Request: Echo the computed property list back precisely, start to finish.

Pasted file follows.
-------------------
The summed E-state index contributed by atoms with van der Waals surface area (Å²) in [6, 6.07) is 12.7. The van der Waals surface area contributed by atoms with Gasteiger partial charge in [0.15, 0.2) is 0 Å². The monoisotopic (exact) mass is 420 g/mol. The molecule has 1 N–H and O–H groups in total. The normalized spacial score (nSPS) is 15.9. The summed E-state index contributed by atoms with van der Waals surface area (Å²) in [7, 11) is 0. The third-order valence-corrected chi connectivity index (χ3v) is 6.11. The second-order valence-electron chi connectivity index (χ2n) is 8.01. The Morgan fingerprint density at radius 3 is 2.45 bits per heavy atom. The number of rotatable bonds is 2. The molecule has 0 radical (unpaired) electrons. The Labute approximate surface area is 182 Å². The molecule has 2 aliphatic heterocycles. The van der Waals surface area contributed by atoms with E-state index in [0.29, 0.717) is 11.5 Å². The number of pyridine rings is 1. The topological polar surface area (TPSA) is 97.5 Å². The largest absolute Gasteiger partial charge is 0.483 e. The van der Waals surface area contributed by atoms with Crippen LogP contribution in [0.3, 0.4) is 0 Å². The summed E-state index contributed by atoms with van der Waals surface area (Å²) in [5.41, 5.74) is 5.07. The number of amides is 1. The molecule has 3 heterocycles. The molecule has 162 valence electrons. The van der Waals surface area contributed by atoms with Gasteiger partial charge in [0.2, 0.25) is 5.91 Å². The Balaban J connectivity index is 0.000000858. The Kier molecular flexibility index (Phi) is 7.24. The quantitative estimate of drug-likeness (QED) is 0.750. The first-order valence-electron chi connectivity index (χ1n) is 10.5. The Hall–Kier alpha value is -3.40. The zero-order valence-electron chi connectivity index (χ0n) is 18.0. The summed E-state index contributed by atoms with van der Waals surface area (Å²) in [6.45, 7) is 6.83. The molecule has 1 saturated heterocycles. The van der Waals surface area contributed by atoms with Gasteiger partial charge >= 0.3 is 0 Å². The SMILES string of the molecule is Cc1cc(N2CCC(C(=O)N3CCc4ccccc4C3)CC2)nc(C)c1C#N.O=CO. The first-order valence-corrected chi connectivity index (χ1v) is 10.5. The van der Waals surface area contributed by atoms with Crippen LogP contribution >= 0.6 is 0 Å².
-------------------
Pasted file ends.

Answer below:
The summed E-state index contributed by atoms with van der Waals surface area (Å²) in [6, 6.07) is 12.7. The van der Waals surface area contributed by atoms with Gasteiger partial charge in [0.15, 0.2) is 0 Å². The monoisotopic (exact) mass is 420 g/mol. The molecule has 1 N–H and O–H groups in total. The normalized spacial score (nSPS) is 15.9. The summed E-state index contributed by atoms with van der Waals surface area (Å²) in [7, 11) is 0. The third-order valence-corrected chi connectivity index (χ3v) is 6.11. The second-order valence-electron chi connectivity index (χ2n) is 8.01. The Morgan fingerprint density at radius 3 is 2.45 bits per heavy atom. The number of rotatable bonds is 2. The molecule has 0 radical (unpaired) electrons. The Labute approximate surface area is 182 Å². The molecule has 2 aliphatic heterocycles. The van der Waals surface area contributed by atoms with E-state index in [0.29, 0.717) is 11.5 Å². The number of pyridine rings is 1. The topological polar surface area (TPSA) is 97.5 Å². The largest absolute Gasteiger partial charge is 0.483 e. The van der Waals surface area contributed by atoms with Crippen LogP contribution in [0.3, 0.4) is 0 Å². The summed E-state index contributed by atoms with van der Waals surface area (Å²) in [5.41, 5.74) is 5.07. The number of amides is 1. The molecule has 3 heterocycles. The molecule has 162 valence electrons. The van der Waals surface area contributed by atoms with Gasteiger partial charge in [0.2, 0.25) is 5.91 Å². The Balaban J connectivity index is 0.000000858. The Kier molecular flexibility index (Phi) is 7.24. The quantitative estimate of drug-likeness (QED) is 0.750. The first-order valence-electron chi connectivity index (χ1n) is 10.5. The Hall–Kier alpha value is -3.40. The zero-order valence-electron chi connectivity index (χ0n) is 18.0. The summed E-state index contributed by atoms with van der Waals surface area (Å²) in [6.45, 7) is 6.83. The molecule has 1 saturated heterocycles. The van der Waals surface area contributed by atoms with Gasteiger partial charge >= 0.3 is 0 Å². The SMILES string of the molecule is Cc1cc(N2CCC(C(=O)N3CCc4ccccc4C3)CC2)nc(C)c1C#N.O=CO. The first-order valence-corrected chi connectivity index (χ1v) is 10.5. The van der Waals surface area contributed by atoms with Crippen LogP contribution >= 0.6 is 0 Å².